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Antihistamine and Anticholinergic Dangers

Trouble sleeping? Overactive bladder? Someone recommended a low-dose anti-depressant for chronic pain? These are three common scenarios in which people take one of the drugs classed as anti-cholinergics, a category of  that acts directly on the "cholinergic" receptors in our body, occuring in different places, including our central nervous system. Eggs are a "brain food" because they are rich in choline, used to make a neurotransitter called acetyl choline. Actually, we need more choline as we age, not a blockade of our acetyl-choline receptors.

The sleep inducing antihistamines are available over the counter and include Sominex, Unisom, Sleep-eez, and Nytol, mostly relying on diphenhydramine, but also other antihistamines that are also in the same category. As you know, focusing on sleep quality is important for maintaining good health. There are many avenues to try rather than regular use of antihistamines. 

The bladder controlling drugs, some OTC and some by prescription, are oxybutynin (Ditropan) and tolterodine (Detrol). Bladder control is more challenging than the other two categories but hypnosis, bio-feedback, and habit change can reduce the need for regular intake of these medications.

The prescription requiring anti-depressants used for pain are in the tricyclic category, such as doxepin (Sinequan or Rozerem) or amitryptyline (Elavil). They are recommended for neuropathic pain (often ameliorated by normalizing vitamin B levels, a better fix!) and also for migraine prevention. Pain syndromes usually require a comprehensive evaluation of genetics, nutritional adequacy, anti-oxidant capacity and levels of inflammation to design a physiological approach rather than a pharmaceutical one.

A new study, published online in  JAMA Internal Medicine on January 26, provies the strongest evidence yet that you're risking brain function by taking these drugs with any regularity. The study followed over 3,400 people, 65 and older, from 1994-2012. The measure of drug consumption was derived from pharmacy dispensing data, yielding total standardized daiy doses over 10 years.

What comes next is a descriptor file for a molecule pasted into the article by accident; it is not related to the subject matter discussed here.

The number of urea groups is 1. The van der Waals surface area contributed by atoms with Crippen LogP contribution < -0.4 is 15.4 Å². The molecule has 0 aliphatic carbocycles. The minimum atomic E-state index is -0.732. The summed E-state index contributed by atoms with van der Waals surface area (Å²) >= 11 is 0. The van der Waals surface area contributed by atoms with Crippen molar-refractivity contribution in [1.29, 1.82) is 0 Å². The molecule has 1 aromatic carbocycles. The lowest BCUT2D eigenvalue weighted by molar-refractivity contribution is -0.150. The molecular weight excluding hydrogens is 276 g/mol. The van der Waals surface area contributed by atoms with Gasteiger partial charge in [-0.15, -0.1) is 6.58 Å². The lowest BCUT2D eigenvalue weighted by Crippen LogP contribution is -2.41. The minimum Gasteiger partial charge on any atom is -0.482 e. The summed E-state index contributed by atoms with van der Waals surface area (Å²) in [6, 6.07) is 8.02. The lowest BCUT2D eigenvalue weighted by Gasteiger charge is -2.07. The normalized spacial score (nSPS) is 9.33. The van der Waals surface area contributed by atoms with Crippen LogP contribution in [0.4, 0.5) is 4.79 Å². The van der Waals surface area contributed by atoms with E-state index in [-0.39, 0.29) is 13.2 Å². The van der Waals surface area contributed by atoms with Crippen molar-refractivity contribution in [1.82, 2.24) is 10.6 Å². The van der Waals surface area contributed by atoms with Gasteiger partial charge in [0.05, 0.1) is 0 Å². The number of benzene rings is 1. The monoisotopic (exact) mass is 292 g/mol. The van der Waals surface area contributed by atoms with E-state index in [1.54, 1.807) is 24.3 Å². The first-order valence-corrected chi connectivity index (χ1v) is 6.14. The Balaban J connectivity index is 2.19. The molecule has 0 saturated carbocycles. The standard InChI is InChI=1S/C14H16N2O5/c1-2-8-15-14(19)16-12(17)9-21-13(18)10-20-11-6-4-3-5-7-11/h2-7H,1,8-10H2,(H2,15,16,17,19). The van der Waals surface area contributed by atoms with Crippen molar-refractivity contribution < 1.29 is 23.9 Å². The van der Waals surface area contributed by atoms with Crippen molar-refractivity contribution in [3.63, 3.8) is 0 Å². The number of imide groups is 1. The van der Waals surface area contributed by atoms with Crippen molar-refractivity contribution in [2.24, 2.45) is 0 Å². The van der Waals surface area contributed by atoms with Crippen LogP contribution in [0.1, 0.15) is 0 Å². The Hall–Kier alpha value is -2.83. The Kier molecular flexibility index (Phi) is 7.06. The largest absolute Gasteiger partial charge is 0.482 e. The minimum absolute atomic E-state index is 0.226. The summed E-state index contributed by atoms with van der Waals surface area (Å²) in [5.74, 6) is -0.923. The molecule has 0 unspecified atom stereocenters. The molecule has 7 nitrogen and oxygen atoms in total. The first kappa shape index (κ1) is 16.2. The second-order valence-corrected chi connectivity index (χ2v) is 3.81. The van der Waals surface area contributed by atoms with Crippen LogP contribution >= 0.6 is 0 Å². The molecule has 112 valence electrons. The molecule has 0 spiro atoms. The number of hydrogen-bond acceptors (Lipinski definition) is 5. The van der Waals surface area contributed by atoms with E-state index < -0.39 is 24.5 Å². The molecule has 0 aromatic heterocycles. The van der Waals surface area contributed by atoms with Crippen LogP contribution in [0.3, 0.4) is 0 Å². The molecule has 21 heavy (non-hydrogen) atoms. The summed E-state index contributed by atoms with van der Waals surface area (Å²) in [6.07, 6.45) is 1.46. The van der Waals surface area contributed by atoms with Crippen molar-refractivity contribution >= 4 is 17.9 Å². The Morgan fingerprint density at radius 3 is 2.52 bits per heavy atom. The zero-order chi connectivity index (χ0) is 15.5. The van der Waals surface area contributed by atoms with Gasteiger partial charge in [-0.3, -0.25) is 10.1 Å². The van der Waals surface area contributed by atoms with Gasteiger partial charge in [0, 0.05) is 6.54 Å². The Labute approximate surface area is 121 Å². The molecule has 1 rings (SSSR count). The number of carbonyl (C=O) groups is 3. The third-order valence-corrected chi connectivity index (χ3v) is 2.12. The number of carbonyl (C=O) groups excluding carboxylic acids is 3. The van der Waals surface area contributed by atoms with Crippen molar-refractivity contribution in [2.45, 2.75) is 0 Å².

Comparing those who developed dementia with cognitively intact people, there was an increased hazard ratio (more likely to have dementia) if your cumulative days of using the medication was 91 days over a 10 year period. (People using the medication less than 91 days seemed to be untroubled by that degree of use.) At the highest end, those who took the medications more than 1095 times over 10 years (approximately 100 times a year, or every third day) had a marked increase in rate of dementia, a hazard ratio of 1.54, or 50% more likely than non-drug users to develop dementia.

So yes - if you want to take these drugs very occasionally for whatever relief they provide, that is a sensible decision. Taking them with regularity (two to three times a week) puts you at markedly increased risk for... well, for no longer being able to make a sensible decision. 

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